Your say: End in sight for Bristol’s office-to-residential conversion boom?
Laura Collacott, March 20, 2017
Bristol city centre has been transformed in recent years by the conversion of dated office buildings into stylish student accommodation and residential flats.
As director of the Development Consulting and Agency Team at Colliers International, I have been involved in a number of office-to-residential sales and potential transactions, for example Kenham House on Wilder Street and, this year, Wilder House in Stokes Croft which attracted considerable attention from developers when we brought it to the market.
But now it seems the end of Bristol’s office-to-residential conversion boom could be sight or is at least slowing.
This is the result of two factors, namely diminishing supply of suitable stock, and increasing secondary office values in Bristol city centre.
The two are very much connected, as the conversion of commercial buildings for residential use, has lowered the overall supply level and driven office values higher.
Only two years ago good Grade B office rents were typically £18.50 per sq ft. Now there are some that have achieved £27. Over the same period best ‘Grade A’ offices rents remained at just below £30 per sq ft.
It is therefore more likely that appropriately located secondary office buildings will be retained in office use than a couple of years ago.
Most of these buildings are likely to be geared towards the Technology Media and Telecoms (TMT) sector which is growing strongly in the city with around 25 per cent of the Bristol City Centre take up going to this sector. In turn, this will restrict the supply of buildings with potential for residential conversion.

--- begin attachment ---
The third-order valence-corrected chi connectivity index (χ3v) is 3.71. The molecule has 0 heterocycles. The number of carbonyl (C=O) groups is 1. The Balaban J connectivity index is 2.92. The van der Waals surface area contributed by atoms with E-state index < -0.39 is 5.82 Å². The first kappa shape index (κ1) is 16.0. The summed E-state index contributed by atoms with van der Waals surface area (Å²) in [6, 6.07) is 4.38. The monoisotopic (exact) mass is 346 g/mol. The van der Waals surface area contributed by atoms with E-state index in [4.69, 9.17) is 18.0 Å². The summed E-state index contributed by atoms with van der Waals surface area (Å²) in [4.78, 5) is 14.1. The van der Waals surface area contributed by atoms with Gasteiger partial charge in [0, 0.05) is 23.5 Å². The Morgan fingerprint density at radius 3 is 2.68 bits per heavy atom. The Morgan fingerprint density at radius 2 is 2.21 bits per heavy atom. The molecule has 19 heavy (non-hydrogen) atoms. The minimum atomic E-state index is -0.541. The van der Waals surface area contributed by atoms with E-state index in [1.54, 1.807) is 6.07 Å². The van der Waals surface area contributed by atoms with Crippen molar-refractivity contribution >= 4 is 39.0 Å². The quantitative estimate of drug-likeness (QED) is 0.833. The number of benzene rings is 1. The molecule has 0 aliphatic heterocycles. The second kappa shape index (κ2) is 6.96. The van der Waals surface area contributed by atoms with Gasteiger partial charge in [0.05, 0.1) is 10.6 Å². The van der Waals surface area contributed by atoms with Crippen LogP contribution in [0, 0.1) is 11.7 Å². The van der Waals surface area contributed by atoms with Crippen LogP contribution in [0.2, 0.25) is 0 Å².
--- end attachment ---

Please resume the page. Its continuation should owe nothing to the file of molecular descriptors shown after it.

Looking ahead at future development in Bristol city centre, my prediction is that there will be greater emphasis on new and mixed-use development.
This is because, while opportunities for Permitted Development conversions from offices to residential, where planning permission is not needed or is simpler to achieve, have become much more limited in Bristol, yet the demand for city living flats continues unabated.
The question now is whether demand for offices in Bristol city centre will result in some of the longstanding undeveloped office sites coming forward for new build residential development.
Although the Gross Development Values generated by well-let new offices at circa £600 per sq ft exceed the general tone of residential sales values, many of the undeveloped office sites in the City are chasing what may prove to be illusive office pre-lets.
At the same time residential values continue to grow with competing potential, on some sites, for further student and/or build to rent schemes. On some sites I anticipate this will lead to greater mixed use development as owners and funders hedge their development bets.
Chris Dawson is director of the Development Consulting and Agency team in the Bristol office of Colliers International